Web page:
Do you trust your critical infrastructure?
CEO & Founder of Server Density.
Published on the 18th September, 2012.
The infrastructure behind any company has multiple components; it’s the tools and systems that allow the business to run. You might think that every part is equally important, but that’s not really the case. You can divide your infrastructure into at least 2 categories – critical and non-critical.
The former contains things which if they fail, would cause “downtime” in the sense of loss of productivity, revenue or impact on reputation. This could be the internet connection to your office failing or your web hosting provider having a data centre outage which takes your website offline.
The latter are things which are important, but don’t stop business as usual. This could be a fridge breaking down in the office kitchen or the tool you use to manage your Twitter account going down.
For every component in your infrastructure you need to have a plan to determine what happens if that component fails:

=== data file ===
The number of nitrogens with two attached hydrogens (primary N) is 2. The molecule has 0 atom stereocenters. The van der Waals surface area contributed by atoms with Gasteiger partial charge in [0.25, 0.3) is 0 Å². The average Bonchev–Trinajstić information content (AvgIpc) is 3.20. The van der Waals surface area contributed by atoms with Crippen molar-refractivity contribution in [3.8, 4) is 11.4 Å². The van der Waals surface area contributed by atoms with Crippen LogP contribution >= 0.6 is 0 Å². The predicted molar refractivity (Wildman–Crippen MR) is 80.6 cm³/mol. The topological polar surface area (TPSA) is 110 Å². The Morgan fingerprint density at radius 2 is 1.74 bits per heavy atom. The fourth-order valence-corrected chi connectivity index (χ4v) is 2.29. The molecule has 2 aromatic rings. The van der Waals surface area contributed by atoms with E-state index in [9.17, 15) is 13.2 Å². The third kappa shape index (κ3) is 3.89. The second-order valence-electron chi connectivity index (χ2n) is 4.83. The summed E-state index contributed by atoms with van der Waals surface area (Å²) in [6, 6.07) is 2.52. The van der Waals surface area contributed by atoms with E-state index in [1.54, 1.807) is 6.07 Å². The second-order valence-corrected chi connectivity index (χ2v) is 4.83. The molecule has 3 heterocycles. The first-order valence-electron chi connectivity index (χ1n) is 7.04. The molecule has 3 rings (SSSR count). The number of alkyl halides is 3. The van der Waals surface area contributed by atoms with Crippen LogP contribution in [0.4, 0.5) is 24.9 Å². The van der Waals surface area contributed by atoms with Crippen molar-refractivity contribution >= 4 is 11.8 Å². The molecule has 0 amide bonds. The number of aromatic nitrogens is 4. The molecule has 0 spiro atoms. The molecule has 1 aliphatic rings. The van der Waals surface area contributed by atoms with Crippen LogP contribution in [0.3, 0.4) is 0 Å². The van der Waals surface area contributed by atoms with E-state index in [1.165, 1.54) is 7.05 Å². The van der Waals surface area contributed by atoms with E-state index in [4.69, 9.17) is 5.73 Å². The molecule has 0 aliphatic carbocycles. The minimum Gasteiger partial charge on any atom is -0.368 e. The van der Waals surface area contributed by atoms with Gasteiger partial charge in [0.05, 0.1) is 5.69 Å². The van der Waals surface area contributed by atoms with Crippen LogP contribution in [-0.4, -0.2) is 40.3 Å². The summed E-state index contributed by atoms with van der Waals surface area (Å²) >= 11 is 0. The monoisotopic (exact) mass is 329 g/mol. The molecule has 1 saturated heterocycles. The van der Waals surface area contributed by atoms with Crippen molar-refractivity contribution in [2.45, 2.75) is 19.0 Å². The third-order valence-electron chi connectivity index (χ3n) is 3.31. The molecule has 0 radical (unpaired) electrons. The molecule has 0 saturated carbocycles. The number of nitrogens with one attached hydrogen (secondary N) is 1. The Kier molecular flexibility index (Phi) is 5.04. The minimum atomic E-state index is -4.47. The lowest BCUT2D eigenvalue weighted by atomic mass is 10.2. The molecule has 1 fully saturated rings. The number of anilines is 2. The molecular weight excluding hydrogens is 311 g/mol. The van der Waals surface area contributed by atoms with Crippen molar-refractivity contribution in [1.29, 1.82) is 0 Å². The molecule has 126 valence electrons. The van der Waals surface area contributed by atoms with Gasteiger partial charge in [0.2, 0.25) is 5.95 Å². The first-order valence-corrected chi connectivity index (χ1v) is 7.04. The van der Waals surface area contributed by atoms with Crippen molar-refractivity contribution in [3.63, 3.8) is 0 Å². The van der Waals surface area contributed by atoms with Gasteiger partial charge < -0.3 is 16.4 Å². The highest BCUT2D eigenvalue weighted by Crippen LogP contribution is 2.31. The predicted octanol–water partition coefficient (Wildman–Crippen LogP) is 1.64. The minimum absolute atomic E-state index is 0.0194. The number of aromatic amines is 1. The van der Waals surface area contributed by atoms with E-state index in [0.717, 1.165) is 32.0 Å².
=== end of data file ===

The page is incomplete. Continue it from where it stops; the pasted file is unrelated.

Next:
- How will you find out if something is broken? Are you using a monitoring tool like Server Density, or will you find out only when your customers are complaining? Even then, do you monitor support out of hours to check for reports of critical issues?
- How critical is this component i.e. when it breaks, what priority should it get in relation to your normal workload?
- Who is affected inside your company when this item breaks? Is your entire team unable to access the internet or does it just mean there’s no convenient place to store your salad for lunch?
- How do you get support for the failed component? Do you just have to wait for an e-mail response or is there phone support? What are their opening hours? Do you have a response time SLA?
And perhaps the most important thing for your critical components: have you tested the support from your vendor? If your payment processing breaks at 11pm on a Saturday evening, can you call someone to investigate or will there not be a response until Monday? Does the SaaS provider that handles your e-mail have a method to reach them when your e-mail is broken? You don’t want to be discovering these limitations when something isn’t working and you’re losing signups/revenue. Don’t just assume, test your vendors!